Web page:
All Hallows earns respect in loss

All Hallows led by nine early in the fourth quarter, but one of the biggest upsets in the history of the CHSAA didn’t materialize. Photo by Damion Reid/Five Boro Sports

It seemed everything was stacked against All Hallows on Wednesday – the Gaels had lost twice to Rice during the regular season, both lopsided results and Rice was a heavy favorite to advance to Sunday’s CHSAA Class AA intersectional final.

The Raiders were talented, deep, big and tough. The Gaels? Not so much.

And when Rice scored the first seven points of the game, the rout seemingly was on. But All Hallows didn’t fold. Coming off an upset against Xaverian in the quarterfinals, the Gaels fought back and went on a 15-0 run and nearly pulled off one of the greatest upsets of all time in the CHSAA.

All Hallows went down swinging, losing 67-58, in the first CHSAA Class AA intersectional semifinals Wednesday night at St. John’s University.

“We played like we wanted respect,” junior guard Michael Alvarado said. “Nobody respected us because nobody gave us a shot to win this game, besides us.”

All Hallows didn’t win the game, but it did get Rice’s attention immediately.

“The two games we played them we beat them handily,” Rice sophomore Jermaine Sanders said. “Today they came out with a goal to beat us and they didn’t lay down because of the two times we beat them and they played hard.”

Led by the backcourt tandem of Rashawn Stores (18 points) and Alvarado, the Gaels not only shot their way back into the game, but led 17-8 at the end of the first quarter.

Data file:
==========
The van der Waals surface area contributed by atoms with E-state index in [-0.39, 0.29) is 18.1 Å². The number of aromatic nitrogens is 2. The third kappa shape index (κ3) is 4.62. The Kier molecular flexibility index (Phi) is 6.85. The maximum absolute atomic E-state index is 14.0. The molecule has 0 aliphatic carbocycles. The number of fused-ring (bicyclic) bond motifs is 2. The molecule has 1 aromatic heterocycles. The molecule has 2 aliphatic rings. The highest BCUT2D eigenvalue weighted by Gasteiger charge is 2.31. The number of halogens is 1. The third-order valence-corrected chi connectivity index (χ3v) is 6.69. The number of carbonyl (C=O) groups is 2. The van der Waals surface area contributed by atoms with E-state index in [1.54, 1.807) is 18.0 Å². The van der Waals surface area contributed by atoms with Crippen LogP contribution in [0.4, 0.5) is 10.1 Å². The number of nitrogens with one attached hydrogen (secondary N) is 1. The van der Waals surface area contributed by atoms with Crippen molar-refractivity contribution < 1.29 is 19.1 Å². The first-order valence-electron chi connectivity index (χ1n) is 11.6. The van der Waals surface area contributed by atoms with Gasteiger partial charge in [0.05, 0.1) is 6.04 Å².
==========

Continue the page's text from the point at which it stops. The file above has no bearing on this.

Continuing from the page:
“When you have guys like Michael and Rashawn, you would like them to step up,” All Hallows coach John Carey said. “I think that’s how we were able to weather that [first-quarter] storm.”

When Alvarado (15 points) drained a 3-pointer from the top of the key that twice bounced off the rim and in, All Hallows led 49-40 early in the fourth quarter and the impossible suddenly was a reality.

“I would have liked that clock to run a lot faster,” Carey joked.

But Rice, which was able to rotate several players into the game, stepped up the defensive intensity and All Hallows couldn’t handle it. Turnovers led to easy layups and dagger 3-pointers. In a blink of an eye, the nine-point lead was a five-point deficit with less than four minutes to go.

“Our turnovers killed us [in the fourth quarter] and we weren’t disciplined when they were pressuring us,” Alvarado said.

The Gaels ran out of gas late and Rice will head to the championship game against Christ the King on Sunday knowing it survived a war. All Hallows didn’t win, but it earned the respect of everyone at Carnesecca Arena Wednesday night.

“We played hard, no one expected us to be that close,” Stores said. “They just started making shots at the end and we just started having some turnovers.”

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